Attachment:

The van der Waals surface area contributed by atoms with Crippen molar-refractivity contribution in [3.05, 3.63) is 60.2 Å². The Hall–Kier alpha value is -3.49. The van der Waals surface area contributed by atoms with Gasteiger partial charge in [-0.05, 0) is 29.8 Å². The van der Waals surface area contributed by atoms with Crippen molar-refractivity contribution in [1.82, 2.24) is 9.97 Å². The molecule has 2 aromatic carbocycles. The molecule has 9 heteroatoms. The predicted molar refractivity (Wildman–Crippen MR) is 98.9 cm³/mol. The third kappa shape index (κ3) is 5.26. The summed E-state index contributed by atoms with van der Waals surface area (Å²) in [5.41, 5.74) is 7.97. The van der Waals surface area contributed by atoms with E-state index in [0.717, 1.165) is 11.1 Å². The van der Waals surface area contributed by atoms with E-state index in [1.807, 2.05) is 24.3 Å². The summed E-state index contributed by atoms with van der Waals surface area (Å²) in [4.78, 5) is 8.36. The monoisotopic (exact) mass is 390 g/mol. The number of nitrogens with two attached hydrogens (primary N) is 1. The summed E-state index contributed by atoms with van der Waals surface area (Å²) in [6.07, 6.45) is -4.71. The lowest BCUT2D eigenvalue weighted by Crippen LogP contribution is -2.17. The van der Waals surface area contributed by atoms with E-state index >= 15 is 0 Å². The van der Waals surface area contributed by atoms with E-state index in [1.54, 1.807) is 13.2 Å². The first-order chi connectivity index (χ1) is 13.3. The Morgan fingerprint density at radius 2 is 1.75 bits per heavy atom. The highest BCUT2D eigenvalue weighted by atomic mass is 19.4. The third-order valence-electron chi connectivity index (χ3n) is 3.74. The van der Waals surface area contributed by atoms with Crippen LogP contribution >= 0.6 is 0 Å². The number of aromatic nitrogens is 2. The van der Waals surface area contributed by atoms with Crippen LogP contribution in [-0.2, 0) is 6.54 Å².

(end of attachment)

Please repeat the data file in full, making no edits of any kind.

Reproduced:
The van der Waals surface area contributed by atoms with Crippen molar-refractivity contribution in [3.05, 3.63) is 60.2 Å². The Hall–Kier alpha value is -3.49. The van der Waals surface area contributed by atoms with Gasteiger partial charge in [-0.05, 0) is 29.8 Å². The van der Waals surface area contributed by atoms with Crippen molar-refractivity contribution in [1.82, 2.24) is 9.97 Å². The molecule has 2 aromatic carbocycles. The molecule has 9 heteroatoms. The predicted molar refractivity (Wildman–Crippen MR) is 98.9 cm³/mol. The third kappa shape index (κ3) is 5.26. The summed E-state index contributed by atoms with van der Waals surface area (Å²) in [5.41, 5.74) is 7.97. The van der Waals surface area contributed by atoms with E-state index in [0.717, 1.165) is 11.1 Å². The van der Waals surface area contributed by atoms with E-state index in [1.807, 2.05) is 24.3 Å². The summed E-state index contributed by atoms with van der Waals surface area (Å²) in [4.78, 5) is 8.36. The monoisotopic (exact) mass is 390 g/mol. The number of nitrogens with two attached hydrogens (primary N) is 1. The summed E-state index contributed by atoms with van der Waals surface area (Å²) in [6.07, 6.45) is -4.71. The lowest BCUT2D eigenvalue weighted by Crippen LogP contribution is -2.17. The van der Waals surface area contributed by atoms with E-state index >= 15 is 0 Å². The van der Waals surface area contributed by atoms with E-state index in [1.54, 1.807) is 13.2 Å². The first-order chi connectivity index (χ1) is 13.3. The Morgan fingerprint density at radius 2 is 1.75 bits per heavy atom. The highest BCUT2D eigenvalue weighted by atomic mass is 19.4. The third-order valence-electron chi connectivity index (χ3n) is 3.74. The van der Waals surface area contributed by atoms with Crippen LogP contribution >= 0.6 is 0 Å². The number of aromatic nitrogens is 2. The van der Waals surface area contributed by atoms with Crippen LogP contribution in [-0.2, 0) is 6.54 Å².